So what are the lessons learned making a crinoline?  Well the first one is that not all crinolines are created the same.  It is important to choose a pattern appropriate to your material, and that you are choosing a pattern that will give the silhouette you are looking for.  All over the internet there are tutorials telling you to use miles of crinoline in your bottom tier.  There was one that has a finished hem of 48 yards!  The first pattern I was following called for 8 yards around the hem, but as I was seeing so many patterns that called for more I decided to go with 12 meters (14 yards).  At the fabric store I was about to buy tulle when the salesperson showed me a product that's actually called crinoline.  It is a harder plastic type of fabric.  Ok, stiffer is better, right?  One of the blogs did mention that a crinoline should stand up by itself...  Then I spend an entire day fighting with gathering 12 meters of fabric.  I tried basting but the thread would break on me while pulling the basting thread, probably because the crinoline fabric is so stiff.  Then I threaded my machine with upholstery thread in the needle but with standard thread in the bobbin it kept catching and the crinoline would tear.  Then I pulled out my old sewing machine with a ruffler attachment, but I couldn't get the appropriate 2-to-1 ratio.  I ended up with a 3-to-1 ratio and thought "good enough".  Wrong again.  The 2-to-1 ratio between tiers is important for the final shape of the crinoline.  Let's just say that by the time I was finished (after about a week's worth of work), all of the above combined into what looked like something I would use to go square dancing (sorry, no pics).  So I put it aside for a week to think about it, tore it apart and started over. I am nothing if not determined.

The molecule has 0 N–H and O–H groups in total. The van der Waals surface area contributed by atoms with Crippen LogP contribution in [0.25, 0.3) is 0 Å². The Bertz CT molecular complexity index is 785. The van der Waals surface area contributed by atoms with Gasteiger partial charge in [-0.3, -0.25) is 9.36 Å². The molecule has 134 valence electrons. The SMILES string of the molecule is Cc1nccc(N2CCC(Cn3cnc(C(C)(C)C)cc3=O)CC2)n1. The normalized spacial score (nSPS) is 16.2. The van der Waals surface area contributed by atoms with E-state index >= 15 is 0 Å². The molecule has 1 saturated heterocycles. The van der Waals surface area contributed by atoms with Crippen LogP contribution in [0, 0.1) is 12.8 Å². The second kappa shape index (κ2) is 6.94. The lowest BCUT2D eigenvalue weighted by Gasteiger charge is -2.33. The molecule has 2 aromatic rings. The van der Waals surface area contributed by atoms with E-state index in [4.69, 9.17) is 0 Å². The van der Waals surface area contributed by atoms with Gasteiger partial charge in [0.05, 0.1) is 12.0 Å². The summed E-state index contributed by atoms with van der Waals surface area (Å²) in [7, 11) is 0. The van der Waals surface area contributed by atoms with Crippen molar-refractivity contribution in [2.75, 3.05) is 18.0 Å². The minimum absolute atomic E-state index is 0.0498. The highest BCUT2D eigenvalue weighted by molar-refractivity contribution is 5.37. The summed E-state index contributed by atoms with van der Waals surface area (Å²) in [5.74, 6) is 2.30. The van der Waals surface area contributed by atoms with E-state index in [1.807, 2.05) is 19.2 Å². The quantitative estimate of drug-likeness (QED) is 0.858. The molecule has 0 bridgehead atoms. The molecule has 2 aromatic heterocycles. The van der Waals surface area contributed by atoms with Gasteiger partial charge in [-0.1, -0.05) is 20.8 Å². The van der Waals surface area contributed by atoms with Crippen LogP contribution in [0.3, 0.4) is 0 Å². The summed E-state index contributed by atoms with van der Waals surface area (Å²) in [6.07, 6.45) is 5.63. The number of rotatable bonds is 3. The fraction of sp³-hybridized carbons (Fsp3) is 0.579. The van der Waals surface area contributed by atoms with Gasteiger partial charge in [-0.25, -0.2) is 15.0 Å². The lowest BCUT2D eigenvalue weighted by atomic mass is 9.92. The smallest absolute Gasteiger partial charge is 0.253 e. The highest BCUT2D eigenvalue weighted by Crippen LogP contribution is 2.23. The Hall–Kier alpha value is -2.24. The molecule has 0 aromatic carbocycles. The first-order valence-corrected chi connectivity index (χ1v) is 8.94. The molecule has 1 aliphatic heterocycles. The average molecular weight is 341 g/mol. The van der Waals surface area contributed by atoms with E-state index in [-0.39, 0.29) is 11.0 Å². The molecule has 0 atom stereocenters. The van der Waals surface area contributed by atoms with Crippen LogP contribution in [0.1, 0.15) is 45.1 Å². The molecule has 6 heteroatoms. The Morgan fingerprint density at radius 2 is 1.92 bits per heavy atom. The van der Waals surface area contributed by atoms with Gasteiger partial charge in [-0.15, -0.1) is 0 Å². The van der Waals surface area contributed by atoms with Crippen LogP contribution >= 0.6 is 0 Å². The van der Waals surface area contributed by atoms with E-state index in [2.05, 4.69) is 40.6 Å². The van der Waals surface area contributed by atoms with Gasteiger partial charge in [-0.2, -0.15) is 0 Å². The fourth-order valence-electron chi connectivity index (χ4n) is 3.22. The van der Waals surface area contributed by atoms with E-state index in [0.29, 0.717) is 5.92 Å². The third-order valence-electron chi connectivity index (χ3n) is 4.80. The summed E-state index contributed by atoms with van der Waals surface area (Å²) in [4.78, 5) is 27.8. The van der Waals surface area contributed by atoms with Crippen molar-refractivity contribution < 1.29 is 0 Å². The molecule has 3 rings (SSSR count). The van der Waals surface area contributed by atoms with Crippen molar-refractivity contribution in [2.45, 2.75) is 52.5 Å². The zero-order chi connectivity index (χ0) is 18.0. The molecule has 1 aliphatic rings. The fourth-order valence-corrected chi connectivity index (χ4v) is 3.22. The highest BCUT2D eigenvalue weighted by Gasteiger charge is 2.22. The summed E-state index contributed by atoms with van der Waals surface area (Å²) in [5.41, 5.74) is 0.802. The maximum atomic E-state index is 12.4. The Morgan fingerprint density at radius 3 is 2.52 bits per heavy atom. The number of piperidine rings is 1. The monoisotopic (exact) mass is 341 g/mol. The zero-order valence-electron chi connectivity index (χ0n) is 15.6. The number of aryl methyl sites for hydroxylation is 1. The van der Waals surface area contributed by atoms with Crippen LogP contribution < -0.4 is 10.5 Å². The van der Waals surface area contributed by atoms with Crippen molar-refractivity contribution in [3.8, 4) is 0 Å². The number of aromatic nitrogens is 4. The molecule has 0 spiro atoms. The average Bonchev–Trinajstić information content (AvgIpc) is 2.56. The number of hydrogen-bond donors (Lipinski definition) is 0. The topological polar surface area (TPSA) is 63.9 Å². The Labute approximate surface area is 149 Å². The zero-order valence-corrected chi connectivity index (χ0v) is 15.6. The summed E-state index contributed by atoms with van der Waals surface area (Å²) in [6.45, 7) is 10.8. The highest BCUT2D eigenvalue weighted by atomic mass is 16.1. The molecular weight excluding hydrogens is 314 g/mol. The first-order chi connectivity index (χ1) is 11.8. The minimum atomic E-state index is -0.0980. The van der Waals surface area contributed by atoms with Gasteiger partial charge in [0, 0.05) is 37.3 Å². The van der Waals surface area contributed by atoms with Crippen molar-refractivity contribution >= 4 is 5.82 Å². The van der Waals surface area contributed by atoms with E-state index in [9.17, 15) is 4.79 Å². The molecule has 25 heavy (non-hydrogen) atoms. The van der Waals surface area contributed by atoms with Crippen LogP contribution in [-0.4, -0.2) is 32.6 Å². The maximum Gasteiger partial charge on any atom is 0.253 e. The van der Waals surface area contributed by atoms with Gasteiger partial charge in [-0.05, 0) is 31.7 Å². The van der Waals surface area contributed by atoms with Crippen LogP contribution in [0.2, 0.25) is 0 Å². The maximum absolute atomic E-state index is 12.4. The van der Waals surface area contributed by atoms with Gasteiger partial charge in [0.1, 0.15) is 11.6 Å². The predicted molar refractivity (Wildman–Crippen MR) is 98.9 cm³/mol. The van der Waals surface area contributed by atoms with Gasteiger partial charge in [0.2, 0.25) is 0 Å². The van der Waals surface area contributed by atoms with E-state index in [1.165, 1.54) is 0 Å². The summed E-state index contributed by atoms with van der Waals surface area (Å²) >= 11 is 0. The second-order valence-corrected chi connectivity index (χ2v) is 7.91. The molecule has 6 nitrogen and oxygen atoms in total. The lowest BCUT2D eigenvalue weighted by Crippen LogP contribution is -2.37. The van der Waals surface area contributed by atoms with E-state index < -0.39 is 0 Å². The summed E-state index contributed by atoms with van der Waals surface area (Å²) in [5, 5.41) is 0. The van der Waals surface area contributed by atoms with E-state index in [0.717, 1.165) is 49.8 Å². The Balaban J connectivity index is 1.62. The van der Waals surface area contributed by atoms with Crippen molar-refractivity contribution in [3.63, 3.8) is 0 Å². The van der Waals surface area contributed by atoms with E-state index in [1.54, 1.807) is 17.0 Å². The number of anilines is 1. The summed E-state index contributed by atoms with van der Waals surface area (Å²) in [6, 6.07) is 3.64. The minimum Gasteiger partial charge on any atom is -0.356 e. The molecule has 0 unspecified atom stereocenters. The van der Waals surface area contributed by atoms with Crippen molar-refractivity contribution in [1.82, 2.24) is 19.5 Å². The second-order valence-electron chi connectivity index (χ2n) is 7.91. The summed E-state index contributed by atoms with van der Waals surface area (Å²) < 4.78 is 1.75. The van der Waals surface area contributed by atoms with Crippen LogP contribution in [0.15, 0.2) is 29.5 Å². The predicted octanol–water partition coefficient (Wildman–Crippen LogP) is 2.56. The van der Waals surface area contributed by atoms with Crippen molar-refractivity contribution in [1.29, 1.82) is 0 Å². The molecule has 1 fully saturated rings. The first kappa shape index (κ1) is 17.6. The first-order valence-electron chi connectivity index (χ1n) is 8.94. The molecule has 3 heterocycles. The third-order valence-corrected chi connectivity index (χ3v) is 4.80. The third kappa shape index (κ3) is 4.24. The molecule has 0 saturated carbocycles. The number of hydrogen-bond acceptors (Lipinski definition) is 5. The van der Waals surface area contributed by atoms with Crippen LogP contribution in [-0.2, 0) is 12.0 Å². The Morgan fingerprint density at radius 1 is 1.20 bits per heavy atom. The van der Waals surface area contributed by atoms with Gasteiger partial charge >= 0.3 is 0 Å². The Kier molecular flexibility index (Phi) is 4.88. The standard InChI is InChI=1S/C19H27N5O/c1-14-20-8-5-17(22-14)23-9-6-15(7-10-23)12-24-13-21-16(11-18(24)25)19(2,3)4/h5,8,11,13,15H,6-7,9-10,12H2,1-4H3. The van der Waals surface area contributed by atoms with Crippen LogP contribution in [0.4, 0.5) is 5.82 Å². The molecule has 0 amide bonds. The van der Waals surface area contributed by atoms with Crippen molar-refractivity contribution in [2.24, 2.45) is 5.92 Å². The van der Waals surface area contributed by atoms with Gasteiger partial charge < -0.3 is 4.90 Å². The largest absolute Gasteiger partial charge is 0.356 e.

#3 - my daughter's crinoline
Since I was using a very stiff crinoline fabric (stiffer than tulle), and because I had cut my crinoline fabric lengwise into 3 meter strips, I ended up joining the strips together into one long length and then cutting to make my bottom tier 4 meters, the middle tier 2 meters, and the top tier a little over 1 meter - my hip measurement plus 4" or 5" for ease.(45" - the width of a standard bolt of fabric). After the catastrophe of gathering the first crinoline, I did a lot of hand work with the second.  I used the upholstery thread to hand baste and gather, and then hand basted that to the next tier instead of using pins.  Needless to say this was still a very lengthy project.  By the time I got to the third crinoline, I had figured out how to successfully gather it by machine and had cut my time down to six hours (granted, I already had the bottoms bound in the satin ribbon).  Also, I used cotton broadcloth for the top tier and waistband instead of just for the waistband.  So without further ado, here is how I will make my next crinoline:

Crinoline Directions

These will be very basic instructions, and material amounts are gauged to make a crinoline that will fit me - 5'7" tall with 41" hips.  Your mileage may vary.  I will try to answer any questions if I can in the comments.  I may try to update with some pics if necessary.  I am not an authority on crinolines, I just found what worked for me.  The important thing to getting a pleasing silhouette with your crinoline is the ratio between tiers; 2-to-1. For a fuller crinoline, add more yardage but keep your ratios between tiers the same.  You can probably add more tiers for a longer (such as floor length) crinoline.